|Description and Photograph||
Every Confederate soldier that carried a gun had to have a waterproof cap box to store and protect a supply of percussion caps. A firearm without a cap was useless. All over the South, contractors sought to fill this need. Unlike their Union counterparts, which were all virtually identical, using two belt loops and a brass closure finial, Confederate cap boxes came in assorted sizes and materials.
The most common Confederate cap pouch is easily distinguishable from its Yankee counterpart by its single, wide, leather belt loop and a lead finial to hold the outer flap closed. Hundreds of thousands of these boxes were produced all over the South and are highly collectible today. The maker, or even region of manufacture, of most cannot be identified.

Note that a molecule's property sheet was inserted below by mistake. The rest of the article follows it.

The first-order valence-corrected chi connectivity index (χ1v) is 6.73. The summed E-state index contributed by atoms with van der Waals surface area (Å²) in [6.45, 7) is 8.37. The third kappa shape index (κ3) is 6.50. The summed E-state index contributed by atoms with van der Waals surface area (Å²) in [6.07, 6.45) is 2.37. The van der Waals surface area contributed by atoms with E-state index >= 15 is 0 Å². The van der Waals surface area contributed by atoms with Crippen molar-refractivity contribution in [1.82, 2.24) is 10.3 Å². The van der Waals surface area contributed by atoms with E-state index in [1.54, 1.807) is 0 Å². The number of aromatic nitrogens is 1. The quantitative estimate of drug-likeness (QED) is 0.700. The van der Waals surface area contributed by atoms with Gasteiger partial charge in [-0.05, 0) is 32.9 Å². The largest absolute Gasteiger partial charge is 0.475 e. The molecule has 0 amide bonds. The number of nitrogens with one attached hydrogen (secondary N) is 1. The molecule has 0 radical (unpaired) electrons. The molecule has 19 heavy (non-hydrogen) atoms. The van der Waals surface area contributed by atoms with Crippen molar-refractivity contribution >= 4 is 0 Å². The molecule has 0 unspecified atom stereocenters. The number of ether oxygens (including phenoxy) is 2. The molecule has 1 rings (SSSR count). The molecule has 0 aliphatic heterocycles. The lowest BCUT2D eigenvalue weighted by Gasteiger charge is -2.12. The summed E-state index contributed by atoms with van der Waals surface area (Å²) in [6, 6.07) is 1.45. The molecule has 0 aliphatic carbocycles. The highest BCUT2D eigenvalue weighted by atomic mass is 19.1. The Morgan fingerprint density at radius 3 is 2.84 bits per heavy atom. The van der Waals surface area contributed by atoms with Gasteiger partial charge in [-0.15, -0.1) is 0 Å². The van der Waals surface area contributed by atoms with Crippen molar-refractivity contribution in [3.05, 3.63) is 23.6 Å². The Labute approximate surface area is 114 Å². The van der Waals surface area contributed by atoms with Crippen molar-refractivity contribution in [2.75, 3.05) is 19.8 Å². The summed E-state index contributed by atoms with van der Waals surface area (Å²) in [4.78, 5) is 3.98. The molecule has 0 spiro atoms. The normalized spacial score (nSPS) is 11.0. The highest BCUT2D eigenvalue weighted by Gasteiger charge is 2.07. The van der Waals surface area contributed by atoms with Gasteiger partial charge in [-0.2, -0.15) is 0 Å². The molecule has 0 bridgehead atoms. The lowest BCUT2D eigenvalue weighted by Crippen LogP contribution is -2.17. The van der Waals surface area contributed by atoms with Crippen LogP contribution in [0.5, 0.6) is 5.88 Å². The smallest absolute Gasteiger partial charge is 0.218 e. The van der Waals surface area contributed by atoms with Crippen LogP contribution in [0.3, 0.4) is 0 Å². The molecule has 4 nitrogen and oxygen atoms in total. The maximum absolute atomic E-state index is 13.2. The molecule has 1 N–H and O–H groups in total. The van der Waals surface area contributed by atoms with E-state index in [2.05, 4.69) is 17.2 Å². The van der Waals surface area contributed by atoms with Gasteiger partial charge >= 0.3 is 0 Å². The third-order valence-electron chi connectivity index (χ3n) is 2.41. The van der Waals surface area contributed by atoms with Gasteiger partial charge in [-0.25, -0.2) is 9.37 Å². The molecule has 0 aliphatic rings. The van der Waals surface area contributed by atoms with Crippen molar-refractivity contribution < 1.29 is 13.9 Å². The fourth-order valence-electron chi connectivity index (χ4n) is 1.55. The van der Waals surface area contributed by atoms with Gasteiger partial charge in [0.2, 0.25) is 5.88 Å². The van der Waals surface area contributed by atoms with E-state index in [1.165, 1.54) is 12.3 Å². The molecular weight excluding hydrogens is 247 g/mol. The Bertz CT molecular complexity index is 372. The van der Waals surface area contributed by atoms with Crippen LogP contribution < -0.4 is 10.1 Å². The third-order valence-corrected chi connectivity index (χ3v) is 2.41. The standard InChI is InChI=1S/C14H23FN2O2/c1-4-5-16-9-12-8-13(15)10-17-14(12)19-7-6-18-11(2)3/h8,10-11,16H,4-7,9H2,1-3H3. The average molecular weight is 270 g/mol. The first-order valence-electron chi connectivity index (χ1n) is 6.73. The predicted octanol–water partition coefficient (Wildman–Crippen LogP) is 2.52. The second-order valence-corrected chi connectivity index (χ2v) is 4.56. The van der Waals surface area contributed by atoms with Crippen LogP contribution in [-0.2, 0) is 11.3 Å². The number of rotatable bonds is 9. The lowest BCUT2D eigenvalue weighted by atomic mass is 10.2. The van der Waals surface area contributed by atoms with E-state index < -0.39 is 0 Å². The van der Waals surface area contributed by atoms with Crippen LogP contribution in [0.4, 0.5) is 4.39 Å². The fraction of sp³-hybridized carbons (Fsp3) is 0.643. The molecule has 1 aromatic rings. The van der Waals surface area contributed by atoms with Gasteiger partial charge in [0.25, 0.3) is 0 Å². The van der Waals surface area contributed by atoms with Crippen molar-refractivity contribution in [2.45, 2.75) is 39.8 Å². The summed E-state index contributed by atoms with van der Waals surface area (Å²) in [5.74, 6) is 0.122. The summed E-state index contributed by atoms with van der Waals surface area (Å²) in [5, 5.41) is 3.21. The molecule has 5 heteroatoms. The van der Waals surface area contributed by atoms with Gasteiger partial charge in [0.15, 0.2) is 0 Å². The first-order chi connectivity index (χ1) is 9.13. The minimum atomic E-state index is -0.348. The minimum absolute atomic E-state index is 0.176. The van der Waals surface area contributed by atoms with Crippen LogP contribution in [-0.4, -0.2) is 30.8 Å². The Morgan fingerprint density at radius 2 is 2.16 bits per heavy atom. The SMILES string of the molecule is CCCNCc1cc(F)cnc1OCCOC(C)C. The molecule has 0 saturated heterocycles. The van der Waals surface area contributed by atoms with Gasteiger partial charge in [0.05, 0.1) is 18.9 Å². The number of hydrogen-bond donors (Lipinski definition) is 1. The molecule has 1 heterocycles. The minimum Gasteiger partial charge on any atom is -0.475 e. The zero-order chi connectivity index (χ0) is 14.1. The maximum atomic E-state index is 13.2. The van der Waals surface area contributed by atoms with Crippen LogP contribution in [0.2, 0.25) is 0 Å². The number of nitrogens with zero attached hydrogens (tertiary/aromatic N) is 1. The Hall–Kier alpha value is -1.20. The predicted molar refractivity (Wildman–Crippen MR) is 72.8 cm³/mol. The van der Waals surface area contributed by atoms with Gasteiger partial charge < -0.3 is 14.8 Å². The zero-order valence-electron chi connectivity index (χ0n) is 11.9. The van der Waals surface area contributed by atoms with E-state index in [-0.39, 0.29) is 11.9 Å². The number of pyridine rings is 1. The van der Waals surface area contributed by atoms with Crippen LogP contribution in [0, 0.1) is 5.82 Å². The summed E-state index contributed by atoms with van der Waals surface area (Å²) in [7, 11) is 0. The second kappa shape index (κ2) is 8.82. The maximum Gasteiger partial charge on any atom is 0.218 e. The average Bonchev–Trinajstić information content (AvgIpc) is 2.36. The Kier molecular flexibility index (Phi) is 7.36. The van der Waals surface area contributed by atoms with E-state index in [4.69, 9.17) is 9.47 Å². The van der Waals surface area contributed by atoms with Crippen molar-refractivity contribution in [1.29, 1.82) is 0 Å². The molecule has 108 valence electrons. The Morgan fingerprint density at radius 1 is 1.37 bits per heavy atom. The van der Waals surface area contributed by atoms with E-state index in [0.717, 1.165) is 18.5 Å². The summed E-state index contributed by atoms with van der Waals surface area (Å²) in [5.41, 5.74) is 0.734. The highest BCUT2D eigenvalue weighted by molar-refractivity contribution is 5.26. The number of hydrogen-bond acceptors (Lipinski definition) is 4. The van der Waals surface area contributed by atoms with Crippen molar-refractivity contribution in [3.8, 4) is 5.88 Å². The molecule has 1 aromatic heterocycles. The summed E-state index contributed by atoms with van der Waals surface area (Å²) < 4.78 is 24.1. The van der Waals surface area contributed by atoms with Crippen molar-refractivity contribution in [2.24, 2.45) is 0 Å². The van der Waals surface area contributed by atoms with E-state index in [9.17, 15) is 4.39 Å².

The Confederate States Government also made cap boxes at their arsenals. A few of the Confederate Arsenals marked the boxes they made prior to their shipment to the front. These maker marked boxes are extremely rare and highly sought after by collectors.
The percussion cap box shown here was made at the Confederate States Arsenal located in Selma, Alabama. The Selma Arsenal was a huge manufacturing facility. It produced everything from cannon to percussion caps. Though it must have produced thousands of cap boxes, only a very few of their marked examples survive.
The one shown here is completely original in all regards and in very good condition with the exception of a tear at the closing tab hole. Fortunately, no one has put an oil based preservative on the box, leaving it in its beautiful natural russet state. The leather remains strong and supple and all of the stitching is original.
A very desirable feature of this box is its lathe turned, wooden closure finial which so well demonstrates the resourcefulness of the Confederate Ordnance Department. The wooden finial remains tight and the stamping is clear.